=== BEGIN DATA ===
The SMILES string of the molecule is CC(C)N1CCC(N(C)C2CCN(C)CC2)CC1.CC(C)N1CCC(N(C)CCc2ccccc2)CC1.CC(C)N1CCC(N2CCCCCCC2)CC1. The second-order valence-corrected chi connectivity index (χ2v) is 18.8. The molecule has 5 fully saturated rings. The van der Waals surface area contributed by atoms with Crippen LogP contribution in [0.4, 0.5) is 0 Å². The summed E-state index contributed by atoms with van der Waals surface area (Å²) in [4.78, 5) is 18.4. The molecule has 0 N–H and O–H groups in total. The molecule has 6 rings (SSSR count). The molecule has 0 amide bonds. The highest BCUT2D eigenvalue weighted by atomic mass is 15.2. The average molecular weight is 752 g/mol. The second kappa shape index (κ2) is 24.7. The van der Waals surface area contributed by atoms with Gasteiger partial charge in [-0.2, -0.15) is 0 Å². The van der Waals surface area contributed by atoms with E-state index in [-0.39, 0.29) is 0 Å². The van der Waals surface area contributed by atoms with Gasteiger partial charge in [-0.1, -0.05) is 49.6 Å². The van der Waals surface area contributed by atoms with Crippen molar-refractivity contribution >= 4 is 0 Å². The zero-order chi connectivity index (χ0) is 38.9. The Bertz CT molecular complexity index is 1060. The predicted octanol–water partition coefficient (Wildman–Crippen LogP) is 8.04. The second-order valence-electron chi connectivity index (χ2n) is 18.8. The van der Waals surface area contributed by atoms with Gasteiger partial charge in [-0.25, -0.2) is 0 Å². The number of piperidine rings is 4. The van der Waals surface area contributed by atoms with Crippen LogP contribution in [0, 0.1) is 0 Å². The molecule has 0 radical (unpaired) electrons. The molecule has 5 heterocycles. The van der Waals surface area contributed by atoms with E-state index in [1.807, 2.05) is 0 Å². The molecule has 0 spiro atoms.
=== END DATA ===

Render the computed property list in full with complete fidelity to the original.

The SMILES string of the molecule is CC(C)N1CCC(N(C)C2CCN(C)CC2)CC1.CC(C)N1CCC(N(C)CCc2ccccc2)CC1.CC(C)N1CCC(N2CCCCCCC2)CC1. The second-order valence-corrected chi connectivity index (χ2v) is 18.8. The molecule has 5 fully saturated rings. The van der Waals surface area contributed by atoms with Crippen LogP contribution in [0.4, 0.5) is 0 Å². The summed E-state index contributed by atoms with van der Waals surface area (Å²) in [4.78, 5) is 18.4. The molecule has 0 N–H and O–H groups in total. The molecule has 6 rings (SSSR count). The molecule has 0 amide bonds. The highest BCUT2D eigenvalue weighted by atomic mass is 15.2. The average molecular weight is 752 g/mol. The second kappa shape index (κ2) is 24.7. The van der Waals surface area contributed by atoms with Gasteiger partial charge in [-0.2, -0.15) is 0 Å². The van der Waals surface area contributed by atoms with E-state index in [-0.39, 0.29) is 0 Å². The van der Waals surface area contributed by atoms with Gasteiger partial charge in [-0.1, -0.05) is 49.6 Å². The van der Waals surface area contributed by atoms with Crippen molar-refractivity contribution >= 4 is 0 Å². The zero-order chi connectivity index (χ0) is 38.9. The Bertz CT molecular complexity index is 1060. The predicted octanol–water partition coefficient (Wildman–Crippen LogP) is 8.04. The second-order valence-electron chi connectivity index (χ2n) is 18.8. The van der Waals surface area contributed by atoms with Gasteiger partial charge in [-0.25, -0.2) is 0 Å². The number of piperidine rings is 4. The van der Waals surface area contributed by atoms with Crippen LogP contribution in [0, 0.1) is 0 Å². The molecule has 0 radical (unpaired) electrons. The molecule has 5 heterocycles. The van der Waals surface area contributed by atoms with E-state index in [1.807, 2.05) is 0 Å². The molecule has 0 spiro atoms.